Hammond E. Chaffetz, one of the nation's pioneers in the field of antitrust law, and a patron of performing arts organizations in Chicago, died there on January 12, following a heart attack. He was 93.
He first gained prominence at an early age. In 1938, when he was only 31years old, Mr. Chaffetz led a small team of Justice Department lawyers in a landmark prosecution of a price-fixing conspiracy under the Sherman Act. The defendants, 16 oil companies and 30 individuals, were represented by the leading corporate trial lawyers of the day, including Colonel "Wild Bill" Donovan, who went on to head the OSS during World War II, and Weymouth Kirkland, senior partner of the firm where Mr. Chaffetz was later a partner for more than 60 years. The jury's verdict against the defendants was affirmed by the United States Supreme Court in United States v. Socony Vacuum, et. al., in which the court announced its "per se rule" against price fixing. The case remains at the foundation of antitrust law today.
Mr. Chaffetz' career in antitrust almost didn't happen. Born in Worchester Massachusetts in 1907, he graduated from the Harvard Law School in 1930 where he was an editor of the Law Review. In that Depression year, there were few jobs available. Mr. Chaffetz was therefore delighted to learn that Professor - later Supreme Court justice -- Felix Frankfurter had recommended him for a position at the Justice Department's Antitrust Division. But Professor Frankfurter confided to Mr. Chaffetz that he had also recommended one of Mr. Chaffetz's outstanding classmates, Alger Hiss, for the same position. It was Mr. Hiss's decision to withdraw that opened the way for Mr. Chaffetz. Mr. Chaffetz often recounted this early incident as showing how good luck had frequently played a part in his success.
In almost eight years at the Justice Department, Mr. Chaffetz participated in a number of early antitrust initiatives, including the first Justice Department legal action against International Business Machines. That case was one of the first to examine the legality of the practice of "tying" one product to another. In that early case the Department challenged IBM's requirement that purchasers of its business machines also purchase their supply of "punch cards" from IBM. The theories underlying that early case can be seen today in the Government's action against Microsoft.
Mr. Chaffetz might have made a career at the Justice Department, but as a Republican he saw limited potential for advancement in the Roosevelt Administration. He agreed to defer his resignation to take one last case-Socony Vacuum. Fortunately, Mr. Chaffetz's handling of that case made such an impression on one of his adversaries, Mr. Kirkland, that he offered Mr. Chaffetz a partnership in the Washington office of his firm.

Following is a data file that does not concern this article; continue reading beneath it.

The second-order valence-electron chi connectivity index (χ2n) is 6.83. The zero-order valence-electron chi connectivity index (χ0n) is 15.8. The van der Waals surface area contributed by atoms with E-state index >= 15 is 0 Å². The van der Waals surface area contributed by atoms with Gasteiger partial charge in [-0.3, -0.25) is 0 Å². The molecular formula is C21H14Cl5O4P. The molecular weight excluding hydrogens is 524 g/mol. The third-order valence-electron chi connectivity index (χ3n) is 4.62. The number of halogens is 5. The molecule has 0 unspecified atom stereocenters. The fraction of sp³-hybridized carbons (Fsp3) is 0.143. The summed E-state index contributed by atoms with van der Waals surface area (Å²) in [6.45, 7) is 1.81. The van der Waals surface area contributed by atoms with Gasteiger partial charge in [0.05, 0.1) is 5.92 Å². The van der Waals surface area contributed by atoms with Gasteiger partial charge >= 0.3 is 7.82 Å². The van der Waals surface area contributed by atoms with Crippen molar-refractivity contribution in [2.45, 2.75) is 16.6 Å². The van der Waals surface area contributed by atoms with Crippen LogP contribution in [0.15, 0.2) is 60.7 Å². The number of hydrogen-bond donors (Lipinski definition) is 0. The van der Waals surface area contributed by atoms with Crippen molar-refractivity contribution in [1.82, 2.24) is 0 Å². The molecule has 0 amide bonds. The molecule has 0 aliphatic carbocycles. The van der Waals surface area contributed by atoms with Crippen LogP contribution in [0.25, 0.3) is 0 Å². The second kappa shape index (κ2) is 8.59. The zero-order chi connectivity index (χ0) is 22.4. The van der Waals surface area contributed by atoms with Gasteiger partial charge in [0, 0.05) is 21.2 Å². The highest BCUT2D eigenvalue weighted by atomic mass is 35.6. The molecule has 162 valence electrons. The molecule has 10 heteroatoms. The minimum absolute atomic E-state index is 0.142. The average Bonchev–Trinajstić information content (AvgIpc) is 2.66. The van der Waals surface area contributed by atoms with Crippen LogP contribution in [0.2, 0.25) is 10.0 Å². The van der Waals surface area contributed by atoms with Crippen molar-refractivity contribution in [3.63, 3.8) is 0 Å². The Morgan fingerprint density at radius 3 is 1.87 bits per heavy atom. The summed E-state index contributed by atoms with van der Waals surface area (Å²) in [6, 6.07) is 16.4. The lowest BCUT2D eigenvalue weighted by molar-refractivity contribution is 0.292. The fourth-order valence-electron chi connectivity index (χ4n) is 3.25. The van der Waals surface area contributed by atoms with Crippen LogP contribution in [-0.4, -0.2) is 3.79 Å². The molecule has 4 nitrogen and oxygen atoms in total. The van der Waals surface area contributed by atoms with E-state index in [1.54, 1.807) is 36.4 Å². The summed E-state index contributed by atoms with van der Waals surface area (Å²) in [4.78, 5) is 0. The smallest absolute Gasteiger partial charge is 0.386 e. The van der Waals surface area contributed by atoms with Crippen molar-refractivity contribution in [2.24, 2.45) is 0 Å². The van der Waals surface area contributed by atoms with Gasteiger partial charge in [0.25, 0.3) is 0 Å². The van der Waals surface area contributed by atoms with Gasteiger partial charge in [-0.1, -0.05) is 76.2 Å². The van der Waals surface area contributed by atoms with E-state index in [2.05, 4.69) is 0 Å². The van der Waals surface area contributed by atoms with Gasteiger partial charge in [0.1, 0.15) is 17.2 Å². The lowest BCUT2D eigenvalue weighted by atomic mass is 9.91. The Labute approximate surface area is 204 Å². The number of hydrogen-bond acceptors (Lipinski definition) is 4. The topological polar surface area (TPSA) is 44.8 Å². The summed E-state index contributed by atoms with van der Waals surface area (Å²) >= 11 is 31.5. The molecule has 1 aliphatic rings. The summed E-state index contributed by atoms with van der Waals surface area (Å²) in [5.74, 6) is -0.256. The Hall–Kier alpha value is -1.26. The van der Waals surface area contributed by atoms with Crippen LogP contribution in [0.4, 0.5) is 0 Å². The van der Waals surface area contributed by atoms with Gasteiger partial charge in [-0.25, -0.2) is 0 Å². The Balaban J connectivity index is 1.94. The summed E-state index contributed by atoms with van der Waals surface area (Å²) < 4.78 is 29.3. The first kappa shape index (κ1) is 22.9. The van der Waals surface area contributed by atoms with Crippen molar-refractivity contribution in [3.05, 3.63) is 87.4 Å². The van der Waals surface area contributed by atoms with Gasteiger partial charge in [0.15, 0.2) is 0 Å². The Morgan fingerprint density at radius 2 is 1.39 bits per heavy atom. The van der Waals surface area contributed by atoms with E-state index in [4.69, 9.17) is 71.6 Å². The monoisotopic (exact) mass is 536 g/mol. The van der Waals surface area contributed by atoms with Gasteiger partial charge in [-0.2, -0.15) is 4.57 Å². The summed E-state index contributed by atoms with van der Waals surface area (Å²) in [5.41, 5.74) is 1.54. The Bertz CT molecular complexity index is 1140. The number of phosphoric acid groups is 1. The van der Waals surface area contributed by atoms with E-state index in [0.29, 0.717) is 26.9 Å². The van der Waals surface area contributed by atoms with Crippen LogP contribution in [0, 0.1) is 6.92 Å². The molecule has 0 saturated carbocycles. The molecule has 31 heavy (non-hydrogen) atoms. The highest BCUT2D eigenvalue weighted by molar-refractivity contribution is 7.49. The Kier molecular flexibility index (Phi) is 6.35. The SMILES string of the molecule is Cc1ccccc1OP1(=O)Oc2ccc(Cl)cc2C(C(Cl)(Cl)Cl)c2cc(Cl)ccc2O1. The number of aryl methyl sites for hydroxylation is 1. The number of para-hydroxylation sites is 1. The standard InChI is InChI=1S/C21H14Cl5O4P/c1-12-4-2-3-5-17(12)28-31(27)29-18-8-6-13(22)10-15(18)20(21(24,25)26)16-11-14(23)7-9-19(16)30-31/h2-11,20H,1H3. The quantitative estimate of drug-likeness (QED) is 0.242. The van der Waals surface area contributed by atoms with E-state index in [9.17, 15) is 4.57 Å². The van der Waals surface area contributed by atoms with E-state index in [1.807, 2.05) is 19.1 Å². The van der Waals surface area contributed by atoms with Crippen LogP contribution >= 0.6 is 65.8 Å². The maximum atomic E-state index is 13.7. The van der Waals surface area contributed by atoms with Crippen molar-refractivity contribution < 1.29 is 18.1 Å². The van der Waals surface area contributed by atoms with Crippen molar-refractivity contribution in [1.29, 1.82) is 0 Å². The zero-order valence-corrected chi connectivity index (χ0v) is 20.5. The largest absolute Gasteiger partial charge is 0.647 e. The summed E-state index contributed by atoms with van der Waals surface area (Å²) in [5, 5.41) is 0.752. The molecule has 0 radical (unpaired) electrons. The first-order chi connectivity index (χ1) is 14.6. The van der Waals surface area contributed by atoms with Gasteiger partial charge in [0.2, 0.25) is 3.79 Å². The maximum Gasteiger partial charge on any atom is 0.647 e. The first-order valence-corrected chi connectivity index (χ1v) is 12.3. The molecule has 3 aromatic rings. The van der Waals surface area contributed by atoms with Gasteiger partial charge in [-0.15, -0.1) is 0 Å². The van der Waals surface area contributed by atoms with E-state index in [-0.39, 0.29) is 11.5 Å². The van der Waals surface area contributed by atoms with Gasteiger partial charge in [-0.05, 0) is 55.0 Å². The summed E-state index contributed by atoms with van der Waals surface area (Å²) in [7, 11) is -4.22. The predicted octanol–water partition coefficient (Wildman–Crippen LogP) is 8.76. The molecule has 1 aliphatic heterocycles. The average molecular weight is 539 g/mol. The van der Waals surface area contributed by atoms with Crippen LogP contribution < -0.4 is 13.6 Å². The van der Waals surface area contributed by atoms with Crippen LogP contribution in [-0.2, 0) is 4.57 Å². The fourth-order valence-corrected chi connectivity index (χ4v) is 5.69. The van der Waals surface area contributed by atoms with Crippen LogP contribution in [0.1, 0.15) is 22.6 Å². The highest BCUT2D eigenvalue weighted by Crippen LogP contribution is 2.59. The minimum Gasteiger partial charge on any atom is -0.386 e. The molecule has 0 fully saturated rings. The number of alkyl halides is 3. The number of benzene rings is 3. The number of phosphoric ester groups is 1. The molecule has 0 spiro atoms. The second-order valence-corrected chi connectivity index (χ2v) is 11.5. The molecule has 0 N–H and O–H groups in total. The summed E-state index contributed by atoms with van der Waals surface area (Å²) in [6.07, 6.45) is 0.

During World War II, Mr. Chaffetz took a leave of absence from his law practice to join the Navy. He rose to the rank of Lieutenant Commander, serving as assistant air officer aboard the aircraft carrier Essex. He saw several battles in the Pacific, including one in which a Japanese Kamikaze plane penetrated the main flight deck of the ship. While serving on the Essex, his direct superior in aircraft operations was future Texas Governor John Connally, with whom he became lifelong friends.
Following the war, Mr. Chaffetz returned to the Kirkland firm, but found himself spending increasingly more time in Chicago, where the firm's top clients were headquartered. On one of those Chicago stays he met the former Sara Smeerin. Mr. Chaffetz moved to Chicago and the two married within four months of meeting. They were planning to celebrate their 50th anniversary when Mr. Chaffetz died.
Mr. Chaffetz, a Fellow of the American College of Trial Lawyers , a member of the Attorney General's Committee to Study Antitrust Laws, and a former Chairman of the Antitrust Section of the American Bar Association, handled major cases for such clients as Standard Oil of Indiana (now BP Amoco), General Motors, International Harvester, Motorola and Nissan Motors.
He argued several times in the United States Supreme Court. In one of those cases, the court upheld the right of the Standard Oil Company to pursue competitive pricing of its gasoline against charges by the Federal Trade Commission that the company's pricing constituted discriminatory pricing. Many experts regard that case as one of the first to a bring pro-consumer economic analysis to this area of antitrust law.